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Inside the horror mind of Cassandra Khaw

Story time.

I must admit, there was an element of selfishness involved in this podcast. I'm currently doing a creative writing course in my spare time (rather than in my news stories, ho ho) and one of the things I'm struggling with, weird as it is to admit, is the idea that I can write anything. I don't have to be bound by the rules of this world, or any world, or any rules. I can conceive of something totally and utterly new. And that's... I still can't quite wrap my head around it.

But my guest on the podcast today, Cassandra Khaw, has long made their peace with this, producing works of - usually - pitch black horror that I'm not sure I'd have the nerve to imagine. The most famous of their pieces is probably the novella Nothing But Blackened Teeth, which was a USA Today bestseller when it came out roughly a year ago.

So I wanted to find out from Cassandra, who seems to imagine new stories at the speed other people think of things to eat for dinner, where their ideas came from and how to shape them from there. I also wanted to find out where their life-long love of horror came from - and I was treated to a wonderful real-life Malaysian horror story when I asked.

I really enjoyed this chat with Cassandra. They're much chirpier than a career in horror writing might make you think!

Cassandra isn't only a horror writer, though. They've written for Eurogamer and now they help write games. They've contributed to games like Fallen London and Sunless Skies and Falcon Age, and more recently were working at Ubisoft Montreal on Hyperspace (and some undisclosed projects) and, to get us right up to date, Gotham Knights. Cassandra's already gone on to two new game projects they're not able to talk about yet.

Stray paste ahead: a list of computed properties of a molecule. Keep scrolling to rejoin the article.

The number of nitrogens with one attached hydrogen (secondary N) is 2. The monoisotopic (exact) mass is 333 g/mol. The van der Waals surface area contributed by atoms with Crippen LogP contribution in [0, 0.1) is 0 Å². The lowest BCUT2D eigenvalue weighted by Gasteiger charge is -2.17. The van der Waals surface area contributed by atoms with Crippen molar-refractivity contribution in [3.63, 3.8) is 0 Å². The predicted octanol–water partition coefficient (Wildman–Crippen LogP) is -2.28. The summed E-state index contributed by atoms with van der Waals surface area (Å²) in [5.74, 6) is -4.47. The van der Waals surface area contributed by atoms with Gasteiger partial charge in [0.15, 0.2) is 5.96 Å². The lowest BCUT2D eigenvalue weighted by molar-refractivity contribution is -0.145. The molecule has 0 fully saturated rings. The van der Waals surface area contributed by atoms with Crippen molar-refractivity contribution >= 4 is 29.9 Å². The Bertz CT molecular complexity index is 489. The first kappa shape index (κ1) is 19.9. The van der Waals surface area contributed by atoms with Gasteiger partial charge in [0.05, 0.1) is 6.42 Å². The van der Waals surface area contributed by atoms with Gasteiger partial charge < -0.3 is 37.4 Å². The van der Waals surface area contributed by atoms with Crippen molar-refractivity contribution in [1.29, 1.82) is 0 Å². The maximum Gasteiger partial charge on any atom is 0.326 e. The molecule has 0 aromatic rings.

They sound busy, right? Well, let's not forget their debut collection Breakable Things , coming out on 8th November. We talk about it in this podcast and it sounds great; it revolves around a theme of people pushing back against the world, like a werewolf out for revenge, or mermaids - who were pulled out of the ocean by humans, and impregnated - doing the same. There are some quieter explorations of grief too, including one tale that's personal and close to Cassandra's heart.

They have two other books coming out next year as well. One is a twisted mermaid novella called The Salt Grows Heavy, due May 2023, and the other is a collaboration with Richard Kadrey called The Dead Take the A Train, due March.

"Pathologic workaholic" is how they'd describe themselves, and on this evidence, I'd have to agree! Incidentally, the scary Malaysian film Cassandra mentions at the beginning is Impetigore, and the book recommendation is The Least of My Scars, by Stephen Graham Jones.

This is episode 25 of One-to-one, now available here and from all places wot do podcasts (if you can't find it somewhere, let me know and I will Mission Impossible in and fix it.) Oh and apologies for a bit of keyboard clacking at the beginning - we relocate quickly to a quieter area.

Just in case, here are some handy links: